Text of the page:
As the last team to sneak into its first NCAA Championships since 1986 — seeded last at No. 30 — Ball State’s men’s golf team wasn’t expected to make much noise in the field of the nation’s top programs.


“Staying relevant” has been the team’s mantra all season long. The two words have been personified in the Cardinals’ play.


Through Ball State’s first nine holes at the Capital City Club Tree Crab Apple Course in Atlanta, the team got off to one of its best starts all season, stationing itself among the favorites — even holding the top spot for a few holes. 


“We couldn’t have asked for a better start out of the gates,” coach Mike Fleck said. “The guys were playing disciplined, staying in fairways and knocking down putts.”


In a situation where the magnitude of the stage could have intimidated and hampered Ball State, the Cardinals shrugged off the pressure and played like it was a practice round at the Delaware Country Club.


“Our guys looked comfortable out there,”  Fleck said. “They didn’t get caught up in the who is who.”


But as day one progressed, Ball State regressed. After a blistering start, the Cardinals fell to 24th.


“The back nine is just the tougher part of the course,” Fleck said. “But it was a combination of things: the wind picked up and the greens got firmer.”


After staying close to under-par through the first nine holes, the Cardinals finished at 10-over.


Despite what seemed like a fall-off, the Cardinals’ 290 was the best round for a Ball State team at a NCAA Championships. Ball State’s round was also good enough to place it in front of five top-20 teams.


Senior Tony Lazzara led the team with the best round ever recorded by a Cardinal in the NCAA Championships with an even-par score of 70.  


Senior Alex Stinson and junior Tyler Merkel both carded a 2-over 72, while senior Joe Gasser shot 76 and sophomore transfer McCormick Clouser shot a 77. 


Ball State was forced to start the second round on the treacherous back nine in the afternoon — starting it at the place, in the conditions, where it had faltered on day one. 


There was no miraculous, one-night remedy that righted the ship for the Cardinals. Ball State struggled once again, but it kept itself relevant by posting good scores on the front.


The team broke its own record by one stroke before the ink had dried, carding a collective 289.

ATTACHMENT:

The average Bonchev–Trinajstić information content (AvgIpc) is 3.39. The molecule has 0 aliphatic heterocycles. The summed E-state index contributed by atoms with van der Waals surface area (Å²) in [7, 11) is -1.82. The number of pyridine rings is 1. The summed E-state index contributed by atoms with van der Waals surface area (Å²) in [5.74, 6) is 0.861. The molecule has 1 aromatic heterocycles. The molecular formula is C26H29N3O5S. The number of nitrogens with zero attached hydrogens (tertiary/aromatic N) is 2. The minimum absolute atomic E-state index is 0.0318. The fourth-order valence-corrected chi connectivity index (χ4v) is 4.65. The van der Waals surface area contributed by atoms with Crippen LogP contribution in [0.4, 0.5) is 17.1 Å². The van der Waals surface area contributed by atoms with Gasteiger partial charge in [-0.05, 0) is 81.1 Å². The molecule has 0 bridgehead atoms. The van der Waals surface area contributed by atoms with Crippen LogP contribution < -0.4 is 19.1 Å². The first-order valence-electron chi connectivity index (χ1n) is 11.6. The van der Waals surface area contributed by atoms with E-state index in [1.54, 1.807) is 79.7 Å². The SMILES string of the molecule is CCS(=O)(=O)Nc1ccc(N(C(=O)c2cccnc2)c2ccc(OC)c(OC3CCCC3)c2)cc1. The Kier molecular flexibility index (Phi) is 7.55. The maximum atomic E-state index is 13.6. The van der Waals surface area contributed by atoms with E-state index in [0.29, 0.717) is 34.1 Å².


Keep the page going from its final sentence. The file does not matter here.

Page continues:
Led once again by Lazzara, who broke his own recorded by posting a 69, the fifth-year senior embodied the team’s motto in another way.


In the fall season, Ball State searched for production from its fifth spot. Fleck even opened the spot up for an inter-team competition.


Lazarra did not make the top-five in a few events, but has upped his game and has been a solid contributor over the second half of the season and, more importantly, the postseason.


“On this team, anybody on any given day can lead us,” Fleck said. “Tony is very deserving to shoot the rounds he has; he has worked hard all year and through his whole career.” 


A 72 from Gasser, 74’s from McCormick and Stinson and 77 from Merkel complimented Lazzara. 


Now Ball State is in 28th, but more disconcerting is the fact that it sits 19 strokes out of the top-eight. After Thursday’s final round of stroke play, the top eight teams will move on to match play. 


Even though the team’s season has only 18 holes left, with seemingly nothing to gain, Fleck said the team will not just give in. 


“The guys are a little disappointed, but they know they still have a lot to play for,” Fleck said.


Fleck said the team still has its sights on moving up the leaderboard and knocking off more elite teams. This also means the team will be playing for the future, to show what Ball State golf is about and where it wants to be.


Ball State will start what is likely to be its last round of the season Thursday at 7 a.m. with its new partners 29th St. Mary’s and 30th South Carolina.